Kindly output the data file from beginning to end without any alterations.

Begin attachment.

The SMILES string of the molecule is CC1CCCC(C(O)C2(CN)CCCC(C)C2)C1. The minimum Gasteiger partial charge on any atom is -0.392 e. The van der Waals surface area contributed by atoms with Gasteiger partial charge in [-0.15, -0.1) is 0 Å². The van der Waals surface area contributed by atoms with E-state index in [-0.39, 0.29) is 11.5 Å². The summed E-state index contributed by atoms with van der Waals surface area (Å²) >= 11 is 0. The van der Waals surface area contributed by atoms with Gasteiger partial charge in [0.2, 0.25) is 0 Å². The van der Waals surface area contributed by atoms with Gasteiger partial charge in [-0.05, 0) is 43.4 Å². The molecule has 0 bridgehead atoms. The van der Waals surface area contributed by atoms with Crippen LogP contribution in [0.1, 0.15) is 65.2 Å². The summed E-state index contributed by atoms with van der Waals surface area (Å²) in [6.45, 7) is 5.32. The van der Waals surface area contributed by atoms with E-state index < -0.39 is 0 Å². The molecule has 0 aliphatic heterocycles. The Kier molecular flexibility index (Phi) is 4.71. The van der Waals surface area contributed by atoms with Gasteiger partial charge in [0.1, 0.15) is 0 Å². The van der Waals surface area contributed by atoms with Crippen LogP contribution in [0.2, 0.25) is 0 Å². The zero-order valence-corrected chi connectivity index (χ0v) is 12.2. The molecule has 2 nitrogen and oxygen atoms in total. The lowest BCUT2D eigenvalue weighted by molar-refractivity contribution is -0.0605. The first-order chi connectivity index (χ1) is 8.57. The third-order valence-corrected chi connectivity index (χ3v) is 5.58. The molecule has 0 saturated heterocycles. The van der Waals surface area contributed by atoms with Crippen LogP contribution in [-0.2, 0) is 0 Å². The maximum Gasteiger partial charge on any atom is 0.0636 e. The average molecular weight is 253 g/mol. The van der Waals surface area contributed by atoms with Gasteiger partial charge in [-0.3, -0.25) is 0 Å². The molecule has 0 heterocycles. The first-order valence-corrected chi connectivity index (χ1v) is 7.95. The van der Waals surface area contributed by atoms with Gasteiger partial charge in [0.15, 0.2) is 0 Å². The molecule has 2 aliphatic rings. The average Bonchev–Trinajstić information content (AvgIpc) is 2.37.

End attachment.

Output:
The SMILES string of the molecule is CC1CCCC(C(O)C2(CN)CCCC(C)C2)C1. The minimum Gasteiger partial charge on any atom is -0.392 e. The van der Waals surface area contributed by atoms with Gasteiger partial charge in [-0.15, -0.1) is 0 Å². The van der Waals surface area contributed by atoms with E-state index in [-0.39, 0.29) is 11.5 Å². The summed E-state index contributed by atoms with van der Waals surface area (Å²) >= 11 is 0. The van der Waals surface area contributed by atoms with Gasteiger partial charge in [0.2, 0.25) is 0 Å². The van der Waals surface area contributed by atoms with Gasteiger partial charge in [-0.05, 0) is 43.4 Å². The molecule has 0 bridgehead atoms. The van der Waals surface area contributed by atoms with Crippen LogP contribution in [0.1, 0.15) is 65.2 Å². The summed E-state index contributed by atoms with van der Waals surface area (Å²) in [6.45, 7) is 5.32. The van der Waals surface area contributed by atoms with E-state index < -0.39 is 0 Å². The molecule has 0 aliphatic heterocycles. The Kier molecular flexibility index (Phi) is 4.71. The van der Waals surface area contributed by atoms with Gasteiger partial charge in [0.1, 0.15) is 0 Å². The van der Waals surface area contributed by atoms with Crippen LogP contribution in [0.2, 0.25) is 0 Å². The zero-order valence-corrected chi connectivity index (χ0v) is 12.2. The molecule has 2 nitrogen and oxygen atoms in total. The lowest BCUT2D eigenvalue weighted by molar-refractivity contribution is -0.0605. The first-order chi connectivity index (χ1) is 8.57. The third-order valence-corrected chi connectivity index (χ3v) is 5.58. The molecule has 0 saturated heterocycles. The van der Waals surface area contributed by atoms with Crippen LogP contribution in [-0.2, 0) is 0 Å². The maximum Gasteiger partial charge on any atom is 0.0636 e. The average molecular weight is 253 g/mol. The van der Waals surface area contributed by atoms with Gasteiger partial charge in [-0.3, -0.25) is 0 Å². The molecule has 0 heterocycles. The first-order valence-corrected chi connectivity index (χ1v) is 7.95. The van der Waals surface area contributed by atoms with Gasteiger partial charge in [0.15, 0.2) is 0 Å². The molecule has 2 aliphatic rings. The average Bonchev–Trinajstić information content (AvgIpc) is 2.37.